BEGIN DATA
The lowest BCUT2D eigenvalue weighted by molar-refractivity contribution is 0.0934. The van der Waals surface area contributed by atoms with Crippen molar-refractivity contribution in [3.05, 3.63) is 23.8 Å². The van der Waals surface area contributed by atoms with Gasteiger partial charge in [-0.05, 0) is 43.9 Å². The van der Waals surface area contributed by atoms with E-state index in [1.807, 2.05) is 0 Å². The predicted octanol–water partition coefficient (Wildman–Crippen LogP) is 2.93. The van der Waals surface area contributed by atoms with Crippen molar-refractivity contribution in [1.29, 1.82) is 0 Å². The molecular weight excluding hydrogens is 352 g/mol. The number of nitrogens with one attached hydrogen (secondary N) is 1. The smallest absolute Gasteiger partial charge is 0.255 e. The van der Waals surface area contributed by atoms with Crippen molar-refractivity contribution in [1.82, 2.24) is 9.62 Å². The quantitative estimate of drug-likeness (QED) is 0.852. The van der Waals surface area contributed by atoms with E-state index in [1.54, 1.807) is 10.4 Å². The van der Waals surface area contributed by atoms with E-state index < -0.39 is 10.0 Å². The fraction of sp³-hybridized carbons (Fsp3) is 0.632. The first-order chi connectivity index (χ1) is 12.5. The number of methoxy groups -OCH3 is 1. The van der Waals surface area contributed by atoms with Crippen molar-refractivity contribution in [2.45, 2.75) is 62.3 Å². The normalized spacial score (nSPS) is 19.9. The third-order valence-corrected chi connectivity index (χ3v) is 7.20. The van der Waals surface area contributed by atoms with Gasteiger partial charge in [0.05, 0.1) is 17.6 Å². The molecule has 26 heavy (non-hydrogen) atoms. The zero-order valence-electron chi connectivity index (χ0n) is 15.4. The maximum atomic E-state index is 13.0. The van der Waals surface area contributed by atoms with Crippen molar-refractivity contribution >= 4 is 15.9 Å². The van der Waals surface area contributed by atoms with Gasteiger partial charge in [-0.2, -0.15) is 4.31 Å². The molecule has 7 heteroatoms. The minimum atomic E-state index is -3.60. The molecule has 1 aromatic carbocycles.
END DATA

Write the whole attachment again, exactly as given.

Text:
The lowest BCUT2D eigenvalue weighted by molar-refractivity contribution is 0.0934. The van der Waals surface area contributed by atoms with Crippen molar-refractivity contribution in [3.05, 3.63) is 23.8 Å². The van der Waals surface area contributed by atoms with Gasteiger partial charge in [-0.05, 0) is 43.9 Å². The van der Waals surface area contributed by atoms with E-state index in [1.807, 2.05) is 0 Å². The predicted octanol–water partition coefficient (Wildman–Crippen LogP) is 2.93. The van der Waals surface area contributed by atoms with Crippen molar-refractivity contribution in [1.29, 1.82) is 0 Å². The molecular weight excluding hydrogens is 352 g/mol. The number of nitrogens with one attached hydrogen (secondary N) is 1. The smallest absolute Gasteiger partial charge is 0.255 e. The van der Waals surface area contributed by atoms with Crippen molar-refractivity contribution in [1.82, 2.24) is 9.62 Å². The quantitative estimate of drug-likeness (QED) is 0.852. The van der Waals surface area contributed by atoms with E-state index in [1.54, 1.807) is 10.4 Å². The van der Waals surface area contributed by atoms with E-state index < -0.39 is 10.0 Å². The fraction of sp³-hybridized carbons (Fsp3) is 0.632. The first-order chi connectivity index (χ1) is 12.5. The number of methoxy groups -OCH3 is 1. The van der Waals surface area contributed by atoms with Crippen molar-refractivity contribution in [2.45, 2.75) is 62.3 Å². The normalized spacial score (nSPS) is 19.9. The third-order valence-corrected chi connectivity index (χ3v) is 7.20. The van der Waals surface area contributed by atoms with Gasteiger partial charge in [0.05, 0.1) is 17.6 Å². The molecule has 26 heavy (non-hydrogen) atoms. The zero-order valence-electron chi connectivity index (χ0n) is 15.4. The maximum atomic E-state index is 13.0. The van der Waals surface area contributed by atoms with Crippen molar-refractivity contribution >= 4 is 15.9 Å². The van der Waals surface area contributed by atoms with Gasteiger partial charge in [-0.2, -0.15) is 4.31 Å². The molecule has 7 heteroatoms. The minimum atomic E-state index is -3.60. The molecule has 1 aromatic carbocycles.